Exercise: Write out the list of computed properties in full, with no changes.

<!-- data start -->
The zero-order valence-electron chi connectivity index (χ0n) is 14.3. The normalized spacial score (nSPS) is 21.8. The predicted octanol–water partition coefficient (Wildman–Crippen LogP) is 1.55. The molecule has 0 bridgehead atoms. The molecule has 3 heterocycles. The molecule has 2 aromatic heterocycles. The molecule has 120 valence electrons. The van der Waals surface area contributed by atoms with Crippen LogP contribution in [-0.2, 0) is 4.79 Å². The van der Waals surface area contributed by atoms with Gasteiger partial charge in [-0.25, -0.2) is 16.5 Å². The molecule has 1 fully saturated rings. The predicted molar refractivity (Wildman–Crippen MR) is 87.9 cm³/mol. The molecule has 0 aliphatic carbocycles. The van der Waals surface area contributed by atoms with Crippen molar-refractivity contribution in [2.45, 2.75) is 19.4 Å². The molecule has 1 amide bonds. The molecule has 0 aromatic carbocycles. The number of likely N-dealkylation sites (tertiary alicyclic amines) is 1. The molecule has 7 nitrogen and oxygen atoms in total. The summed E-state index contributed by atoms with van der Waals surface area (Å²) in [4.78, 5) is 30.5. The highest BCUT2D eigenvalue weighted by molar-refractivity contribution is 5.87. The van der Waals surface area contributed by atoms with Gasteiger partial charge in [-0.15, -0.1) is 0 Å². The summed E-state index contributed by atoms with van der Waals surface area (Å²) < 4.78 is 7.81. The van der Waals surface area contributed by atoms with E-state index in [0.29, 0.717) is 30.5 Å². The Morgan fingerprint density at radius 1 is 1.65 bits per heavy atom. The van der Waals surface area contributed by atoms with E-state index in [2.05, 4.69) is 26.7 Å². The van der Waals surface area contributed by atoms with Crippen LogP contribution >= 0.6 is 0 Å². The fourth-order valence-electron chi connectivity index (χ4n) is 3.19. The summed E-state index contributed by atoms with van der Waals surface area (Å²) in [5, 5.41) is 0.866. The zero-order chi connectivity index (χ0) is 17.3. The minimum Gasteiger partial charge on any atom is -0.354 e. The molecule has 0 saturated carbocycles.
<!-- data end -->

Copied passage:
The zero-order valence-electron chi connectivity index (χ0n) is 14.3. The normalized spacial score (nSPS) is 21.8. The predicted octanol–water partition coefficient (Wildman–Crippen LogP) is 1.55. The molecule has 0 bridgehead atoms. The molecule has 3 heterocycles. The molecule has 2 aromatic heterocycles. The molecule has 120 valence electrons. The van der Waals surface area contributed by atoms with Crippen LogP contribution in [-0.2, 0) is 4.79 Å². The van der Waals surface area contributed by atoms with Gasteiger partial charge in [-0.25, -0.2) is 16.5 Å². The molecule has 1 fully saturated rings. The predicted molar refractivity (Wildman–Crippen MR) is 87.9 cm³/mol. The molecule has 0 aliphatic carbocycles. The van der Waals surface area contributed by atoms with Crippen molar-refractivity contribution in [2.45, 2.75) is 19.4 Å². The molecule has 1 amide bonds. The molecule has 0 aromatic carbocycles. The number of likely N-dealkylation sites (tertiary alicyclic amines) is 1. The molecule has 7 nitrogen and oxygen atoms in total. The summed E-state index contributed by atoms with van der Waals surface area (Å²) in [4.78, 5) is 30.5. The highest BCUT2D eigenvalue weighted by molar-refractivity contribution is 5.87. The van der Waals surface area contributed by atoms with Gasteiger partial charge in [-0.15, -0.1) is 0 Å². The summed E-state index contributed by atoms with van der Waals surface area (Å²) < 4.78 is 7.81. The van der Waals surface area contributed by atoms with E-state index in [0.29, 0.717) is 30.5 Å². The Morgan fingerprint density at radius 1 is 1.65 bits per heavy atom. The van der Waals surface area contributed by atoms with E-state index in [2.05, 4.69) is 26.7 Å². The van der Waals surface area contributed by atoms with Crippen LogP contribution >= 0.6 is 0 Å². The fourth-order valence-electron chi connectivity index (χ4n) is 3.19. The summed E-state index contributed by atoms with van der Waals surface area (Å²) in [5, 5.41) is 0.866. The zero-order chi connectivity index (χ0) is 17.3. The minimum Gasteiger partial charge on any atom is -0.354 e. The molecule has 0 saturated carbocycles.